Five effective ways to re-engage disengaged workers

20th June by Lee Robertson

Reading time 3 minutes

Share this article:

Twitter LinkedIn
Five ways to re-engage disengaged workers

When an employee starts to feel disconnected from the brand they work for they can behave much like a disgruntled customer vocalising their discontent or worse still, lower their productivity and quality. Rather than ignoring the problem, what can managers and team leaders do when workers begin to present signs of low morale? Here are our five top tips to re-engage the disengaged.

1. Understand where they are in the employee lifecycle

The employee lifecycle model (ELC) is a simple method devised to chart how an employee engages with the organisation they work for. It highlights this ongoing relationship over five stages – recruitment, onboarding, development, retention and exit – and is used in designing the employee experience much like we would model a customer’s journey.

Understanding where the worker is within the lifecycle model can give a good insight into why they are feeling the way they are. Frustration could have crept in where there is a lack of responsibility, or on the flip side, they could feel pressurised by too much. Mapping out the employee journey leads to better retention and can improve a company’s reputation for looking after its staff.

2. Create development opportunities

When employees get itchy feet or start to experience a dip in their motivation, one of the most common root causes can be a lack of personal and professional development opportunities. On-the-job learning prospects is an important key driver in attracting staff and retaining them.

High-performing employees will naturally want to better themselves and enhance their existing skills. Investing in training or coaching to allow them to develop their potential will have several benefits including happier workers with better engagement and increased productivity. In addition, uncovering previously hidden talents can be an unexpected benefit with workers being able to contribute in new, lucrative ways.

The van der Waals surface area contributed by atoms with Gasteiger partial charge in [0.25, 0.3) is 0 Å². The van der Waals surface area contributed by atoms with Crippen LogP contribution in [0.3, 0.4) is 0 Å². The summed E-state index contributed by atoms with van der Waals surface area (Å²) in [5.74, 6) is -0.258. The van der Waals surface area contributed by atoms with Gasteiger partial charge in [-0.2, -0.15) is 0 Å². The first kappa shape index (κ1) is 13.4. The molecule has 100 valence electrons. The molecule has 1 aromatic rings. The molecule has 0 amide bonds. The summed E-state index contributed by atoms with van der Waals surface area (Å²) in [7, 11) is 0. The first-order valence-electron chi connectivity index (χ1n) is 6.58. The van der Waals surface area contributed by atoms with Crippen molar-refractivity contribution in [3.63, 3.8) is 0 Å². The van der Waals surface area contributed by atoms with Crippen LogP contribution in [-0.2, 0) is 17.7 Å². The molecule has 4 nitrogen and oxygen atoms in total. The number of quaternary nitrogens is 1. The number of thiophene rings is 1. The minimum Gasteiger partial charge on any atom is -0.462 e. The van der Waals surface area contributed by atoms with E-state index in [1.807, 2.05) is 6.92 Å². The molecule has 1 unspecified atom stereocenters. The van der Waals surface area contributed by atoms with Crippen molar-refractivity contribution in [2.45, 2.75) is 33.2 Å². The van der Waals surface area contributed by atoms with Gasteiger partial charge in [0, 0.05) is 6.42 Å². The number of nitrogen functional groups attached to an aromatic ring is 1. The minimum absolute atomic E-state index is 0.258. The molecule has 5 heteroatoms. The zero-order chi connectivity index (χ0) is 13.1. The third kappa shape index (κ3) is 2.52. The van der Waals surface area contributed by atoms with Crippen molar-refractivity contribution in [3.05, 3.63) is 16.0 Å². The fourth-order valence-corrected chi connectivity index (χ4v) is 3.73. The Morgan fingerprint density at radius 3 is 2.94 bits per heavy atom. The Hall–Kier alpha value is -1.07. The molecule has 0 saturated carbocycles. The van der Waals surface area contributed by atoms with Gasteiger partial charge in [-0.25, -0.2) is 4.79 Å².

3. Involve employees in the bigger picture

A lot of companies are guilty when it comes to automatically assuming that their workforce is onboard with the organisation’s overall strategy. There is a lot of evidence that suggests that workers often simply don’t know what the business is trying to achieve and what it is doing to get there.

A lack of clarity in their role and failure to grasp their purpose can lead to employees switching off because they don’t feel they are contributing to the bigger picture. Make sure you regularly brief workers about what is happing at the top level. If an employee feels responsible for business results, they are far more likely to be engaged and motivated in doing their bit because they’ll have a greater feeling of personal achievement.

4. Listen to what they have to say

Human solutions are important and one of the most effective steps to re-engaging an employee is simply by listening to what they have to say. What’s bothering them, what stressors are they experiencing and how can you work with them to resolve the problem? Having direct and honest conversations unlocks new ways of working and grants the chance to formulate a plan of action to get the employee reconnected.

Having an open culture where dialogue is encouraged at all levels across the business is a powerful tool. Employees want and need to be involved in what the business is doing. Giving them a voice and chance to brainstorm helps improve processes and systems and can help with innovation and problem solving across the organisation as a whole.

5. Take a personalised approach to management

Having a bad manager is often the number one gripe for employees and the most common reason for them losing interest and wanting to jump ship.

A good manager will explore why and how that individual’s needs are not being met and will work with them to find ways to get the best out of them. Inclusion and psychological safety are central when it comes to good people management and workers will respond well if a more personalised style is taken rather than a one fits all approach.

Work at your personal relationships with direct reports and communicate clear performance expectations from them. Partner with them to put a self-development plan in place and provide tailored help, training and coaching to enable them to succeed and work to the very best of their ability.